Puma Delays Soccer Push Until Kids See World Cup Shoes in Action

Ad Spending Set to Increase as Brand Focuses on Performance Products

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Cesc Fàbregas wearing Puma's EvoPower Tricks shoes.
Cesc Fàbregas wearing Puma's EvoPower Tricks shoes.

The biggest event in soccer starts next month with the first kick at the World Cup. But Puma won't start its major promotional push until it's all over.

CEO Bjorn Gulden plans a burst of ads later in the summer, counting on impressionable kids to pester their parents for new cleats as they head back to school. During the tournament itself, Puma will rely on the eight national teams it sponsors to promote the German company's gear.

"The World Cup is a very, very crowded environment media-wise, from credit-card companies to car companies to God knows what," said Mr. Gulden, a former German national league player. "The car companies and credit-card companies have deeper pockets than we have. You die quickly."

Puma and bigger rivals Nike and Adidas are vying with companies including Visa, Hyundai, Coca-Cola and Volkswagen for consumers' attention during the monthlong tournament that starts June 12 in Brazil. Of the sportswear brands, Adidas is the official FIFA partner.

Mr. Gulden, a Norwegian who took the reins last year, is trying to stem a years-long slide in sales and profit at the company whose iconic logo once graced cleats worn by Brazilian soccer legend Pele and the New York Jets' flashy football quarterback Joe Namath.

Instead of an ad blitz during the World Cup as Nike and Adidas are planning, Puma will unveil its "Forever Faster" campaign during the back-to-school season in August and September, Mr. Gulden said. The ads will star athletes sponsored by Puma, including Italian soccer player Mario Balotelli and sprinter Usain Bolt, along with London's Arsenal Football Club.

Puma is starting to spend more on marketing as Mr. Gulden seeks to make his mark. Such outlays are increasing, the company said last month, after falling 11% last year to $740 million.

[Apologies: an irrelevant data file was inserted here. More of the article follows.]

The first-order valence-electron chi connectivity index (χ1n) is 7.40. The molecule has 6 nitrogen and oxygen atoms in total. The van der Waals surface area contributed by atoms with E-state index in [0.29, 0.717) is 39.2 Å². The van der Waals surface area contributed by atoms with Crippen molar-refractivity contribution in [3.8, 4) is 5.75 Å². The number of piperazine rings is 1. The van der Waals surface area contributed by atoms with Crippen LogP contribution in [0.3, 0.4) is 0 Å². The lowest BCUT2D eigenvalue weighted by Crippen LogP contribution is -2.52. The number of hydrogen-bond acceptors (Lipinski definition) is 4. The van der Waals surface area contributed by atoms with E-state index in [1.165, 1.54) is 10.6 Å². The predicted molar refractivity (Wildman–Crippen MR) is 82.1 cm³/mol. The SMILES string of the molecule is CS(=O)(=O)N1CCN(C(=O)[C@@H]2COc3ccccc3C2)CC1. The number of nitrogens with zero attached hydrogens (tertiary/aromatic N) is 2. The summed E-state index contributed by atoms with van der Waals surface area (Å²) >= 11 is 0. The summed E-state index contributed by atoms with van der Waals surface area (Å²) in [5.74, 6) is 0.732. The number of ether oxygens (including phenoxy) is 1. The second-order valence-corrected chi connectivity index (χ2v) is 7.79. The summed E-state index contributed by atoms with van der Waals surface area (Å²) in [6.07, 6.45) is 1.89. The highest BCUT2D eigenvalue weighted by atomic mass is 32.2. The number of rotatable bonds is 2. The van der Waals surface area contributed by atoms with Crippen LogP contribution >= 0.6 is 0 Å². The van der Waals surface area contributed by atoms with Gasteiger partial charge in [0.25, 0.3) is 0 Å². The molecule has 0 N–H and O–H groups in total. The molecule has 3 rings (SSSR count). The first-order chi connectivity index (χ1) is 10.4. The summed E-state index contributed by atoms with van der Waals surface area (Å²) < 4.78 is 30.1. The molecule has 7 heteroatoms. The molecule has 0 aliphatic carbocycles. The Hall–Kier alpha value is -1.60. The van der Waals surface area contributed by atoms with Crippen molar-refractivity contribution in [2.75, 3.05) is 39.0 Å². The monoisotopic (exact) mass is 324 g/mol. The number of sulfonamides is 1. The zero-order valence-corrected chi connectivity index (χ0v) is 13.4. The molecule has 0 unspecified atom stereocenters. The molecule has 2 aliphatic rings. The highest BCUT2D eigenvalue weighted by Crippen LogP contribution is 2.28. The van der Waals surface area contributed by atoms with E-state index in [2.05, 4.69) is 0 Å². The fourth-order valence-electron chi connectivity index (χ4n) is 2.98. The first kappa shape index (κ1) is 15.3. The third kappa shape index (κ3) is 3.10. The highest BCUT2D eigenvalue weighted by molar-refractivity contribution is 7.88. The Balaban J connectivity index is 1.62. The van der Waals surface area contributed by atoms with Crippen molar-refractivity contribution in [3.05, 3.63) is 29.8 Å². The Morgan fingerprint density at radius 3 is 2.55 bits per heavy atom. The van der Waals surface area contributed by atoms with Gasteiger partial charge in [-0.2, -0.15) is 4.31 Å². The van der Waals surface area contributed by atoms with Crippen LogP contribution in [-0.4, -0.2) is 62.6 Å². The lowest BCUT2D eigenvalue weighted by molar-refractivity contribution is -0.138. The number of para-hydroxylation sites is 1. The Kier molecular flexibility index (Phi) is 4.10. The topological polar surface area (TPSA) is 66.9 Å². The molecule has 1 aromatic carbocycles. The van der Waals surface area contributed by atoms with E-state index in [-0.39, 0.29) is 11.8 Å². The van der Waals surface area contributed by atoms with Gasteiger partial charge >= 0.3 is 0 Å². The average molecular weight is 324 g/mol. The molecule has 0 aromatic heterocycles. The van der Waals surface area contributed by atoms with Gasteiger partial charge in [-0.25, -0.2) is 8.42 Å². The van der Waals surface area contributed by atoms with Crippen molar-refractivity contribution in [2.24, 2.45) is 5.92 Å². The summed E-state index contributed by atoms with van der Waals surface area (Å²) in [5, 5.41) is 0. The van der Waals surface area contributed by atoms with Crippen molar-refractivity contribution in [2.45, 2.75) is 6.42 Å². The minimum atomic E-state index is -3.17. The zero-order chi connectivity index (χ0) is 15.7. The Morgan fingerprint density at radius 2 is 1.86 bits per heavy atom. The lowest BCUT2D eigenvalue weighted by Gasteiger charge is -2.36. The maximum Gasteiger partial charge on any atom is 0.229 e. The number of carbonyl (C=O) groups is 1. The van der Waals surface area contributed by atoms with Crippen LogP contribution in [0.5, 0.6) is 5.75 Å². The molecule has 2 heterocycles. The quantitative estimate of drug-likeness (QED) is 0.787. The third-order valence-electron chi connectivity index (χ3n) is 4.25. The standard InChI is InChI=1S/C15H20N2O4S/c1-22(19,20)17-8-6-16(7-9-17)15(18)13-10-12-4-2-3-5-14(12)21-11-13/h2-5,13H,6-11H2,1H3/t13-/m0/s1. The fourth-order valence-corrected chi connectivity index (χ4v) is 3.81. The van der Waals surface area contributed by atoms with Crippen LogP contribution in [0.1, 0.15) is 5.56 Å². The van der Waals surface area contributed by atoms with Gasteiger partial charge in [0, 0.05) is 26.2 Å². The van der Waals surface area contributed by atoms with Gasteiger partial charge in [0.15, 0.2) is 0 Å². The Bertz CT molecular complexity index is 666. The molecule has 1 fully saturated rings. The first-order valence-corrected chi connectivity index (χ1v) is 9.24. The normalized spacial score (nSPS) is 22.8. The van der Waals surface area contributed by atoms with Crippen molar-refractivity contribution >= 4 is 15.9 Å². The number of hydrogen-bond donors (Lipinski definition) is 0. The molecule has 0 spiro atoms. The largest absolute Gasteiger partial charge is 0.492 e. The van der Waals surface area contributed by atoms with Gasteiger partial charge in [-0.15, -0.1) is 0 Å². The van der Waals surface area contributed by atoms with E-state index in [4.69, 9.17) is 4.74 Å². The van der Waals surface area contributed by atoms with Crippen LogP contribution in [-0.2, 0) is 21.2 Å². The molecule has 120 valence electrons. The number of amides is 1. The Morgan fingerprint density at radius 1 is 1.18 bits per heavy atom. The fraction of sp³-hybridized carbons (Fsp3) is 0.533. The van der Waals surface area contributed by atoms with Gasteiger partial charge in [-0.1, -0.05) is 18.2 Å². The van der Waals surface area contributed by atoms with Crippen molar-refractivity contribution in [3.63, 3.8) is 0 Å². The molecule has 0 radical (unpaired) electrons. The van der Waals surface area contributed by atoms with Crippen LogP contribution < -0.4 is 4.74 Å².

"It probably makes total sense," said Julian Easthope, an analyst at Barclays Capital in London. "The World Cup is very crowded. Though they have a lot of teams in the competition, they haven't got the best teams."

Puma is outfitting Algeria, Cameroon, Chile, Ghana, Italy, the Ivory Coast, Switzerland and Uruguay. This month it introduced splashy cleats that clad player's right foot in pink and left in blue. Several players will wear them at the World Cup, including Mr. Balotelli, Sergio Aguero of Argentina, Cesc Fabregas of Spain and Germany's Marco Reus.

The bold color scheme is reminiscent of Nike's introduction of the Volt -- a vivid neon-green-meets-highlighter-yellow color that featured on hundreds of athletes' shoes during the 2012 Olympic Games in London.

Mr. Gulden is trying to reposition Puma as chiefly a performance-gear brand after several swings between sports and more casual "lifestyle" wear.

"The problem with lifestyle is, if it's not rooted in sports over time, it's hard to exist," said Mr. Gulden, whose playing career included a year at FC Nuremberg in the mid-1980s. "Where we were in danger is we were selling lifestyle first."

-Bloomberg News

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